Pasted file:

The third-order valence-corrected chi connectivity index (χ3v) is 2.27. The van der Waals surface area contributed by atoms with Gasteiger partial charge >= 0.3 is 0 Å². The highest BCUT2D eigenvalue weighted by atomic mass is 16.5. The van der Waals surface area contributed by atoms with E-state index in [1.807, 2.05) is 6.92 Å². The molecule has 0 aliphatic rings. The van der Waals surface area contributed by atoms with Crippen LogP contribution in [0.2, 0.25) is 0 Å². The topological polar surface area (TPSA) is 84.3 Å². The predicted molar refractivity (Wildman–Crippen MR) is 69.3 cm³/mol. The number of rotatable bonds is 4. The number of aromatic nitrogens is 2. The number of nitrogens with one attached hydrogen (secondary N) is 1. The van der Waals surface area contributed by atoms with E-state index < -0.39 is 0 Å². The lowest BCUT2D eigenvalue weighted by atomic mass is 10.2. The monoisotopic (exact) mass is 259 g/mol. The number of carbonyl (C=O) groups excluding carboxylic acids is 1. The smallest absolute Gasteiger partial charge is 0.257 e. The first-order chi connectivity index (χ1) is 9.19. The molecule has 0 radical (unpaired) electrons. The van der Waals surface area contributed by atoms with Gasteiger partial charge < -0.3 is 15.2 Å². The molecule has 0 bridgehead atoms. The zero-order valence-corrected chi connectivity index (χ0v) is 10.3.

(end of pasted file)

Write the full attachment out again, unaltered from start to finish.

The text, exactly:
The third-order valence-corrected chi connectivity index (χ3v) is 2.27. The van der Waals surface area contributed by atoms with Gasteiger partial charge >= 0.3 is 0 Å². The highest BCUT2D eigenvalue weighted by atomic mass is 16.5. The van der Waals surface area contributed by atoms with E-state index in [1.807, 2.05) is 6.92 Å². The molecule has 0 aliphatic rings. The van der Waals surface area contributed by atoms with Crippen LogP contribution in [0.2, 0.25) is 0 Å². The topological polar surface area (TPSA) is 84.3 Å². The predicted molar refractivity (Wildman–Crippen MR) is 69.3 cm³/mol. The number of rotatable bonds is 4. The number of aromatic nitrogens is 2. The number of nitrogens with one attached hydrogen (secondary N) is 1. The van der Waals surface area contributed by atoms with E-state index < -0.39 is 0 Å². The lowest BCUT2D eigenvalue weighted by atomic mass is 10.2. The monoisotopic (exact) mass is 259 g/mol. The number of carbonyl (C=O) groups excluding carboxylic acids is 1. The smallest absolute Gasteiger partial charge is 0.257 e. The first-order chi connectivity index (χ1) is 9.19. The molecule has 0 radical (unpaired) electrons. The van der Waals surface area contributed by atoms with Gasteiger partial charge < -0.3 is 15.2 Å². The molecule has 0 bridgehead atoms. The zero-order valence-corrected chi connectivity index (χ0v) is 10.3.